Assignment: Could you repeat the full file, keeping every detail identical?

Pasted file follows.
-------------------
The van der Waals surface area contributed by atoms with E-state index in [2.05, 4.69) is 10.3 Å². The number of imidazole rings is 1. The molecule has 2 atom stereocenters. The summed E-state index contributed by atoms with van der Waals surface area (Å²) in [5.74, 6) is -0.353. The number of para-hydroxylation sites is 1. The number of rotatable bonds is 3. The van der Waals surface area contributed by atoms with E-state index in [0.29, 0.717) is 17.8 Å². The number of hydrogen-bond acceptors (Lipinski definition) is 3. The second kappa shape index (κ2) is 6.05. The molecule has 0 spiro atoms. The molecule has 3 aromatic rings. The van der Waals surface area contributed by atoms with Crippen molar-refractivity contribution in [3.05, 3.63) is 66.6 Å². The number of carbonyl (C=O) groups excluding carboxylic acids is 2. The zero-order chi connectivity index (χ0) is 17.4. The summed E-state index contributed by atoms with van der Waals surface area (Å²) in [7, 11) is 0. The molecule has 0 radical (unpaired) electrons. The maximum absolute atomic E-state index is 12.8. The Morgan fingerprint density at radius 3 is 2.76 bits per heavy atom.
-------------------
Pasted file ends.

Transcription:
The van der Waals surface area contributed by atoms with E-state index in [2.05, 4.69) is 10.3 Å². The number of imidazole rings is 1. The molecule has 2 atom stereocenters. The summed E-state index contributed by atoms with van der Waals surface area (Å²) in [5.74, 6) is -0.353. The number of para-hydroxylation sites is 1. The number of rotatable bonds is 3. The van der Waals surface area contributed by atoms with E-state index in [0.29, 0.717) is 17.8 Å². The number of hydrogen-bond acceptors (Lipinski definition) is 3. The second kappa shape index (κ2) is 6.05. The molecule has 0 spiro atoms. The molecule has 3 aromatic rings. The van der Waals surface area contributed by atoms with Crippen molar-refractivity contribution in [3.05, 3.63) is 66.6 Å². The number of carbonyl (C=O) groups excluding carboxylic acids is 2. The zero-order chi connectivity index (χ0) is 17.4. The summed E-state index contributed by atoms with van der Waals surface area (Å²) in [7, 11) is 0. The molecule has 0 radical (unpaired) electrons. The maximum absolute atomic E-state index is 12.8. The Morgan fingerprint density at radius 3 is 2.76 bits per heavy atom.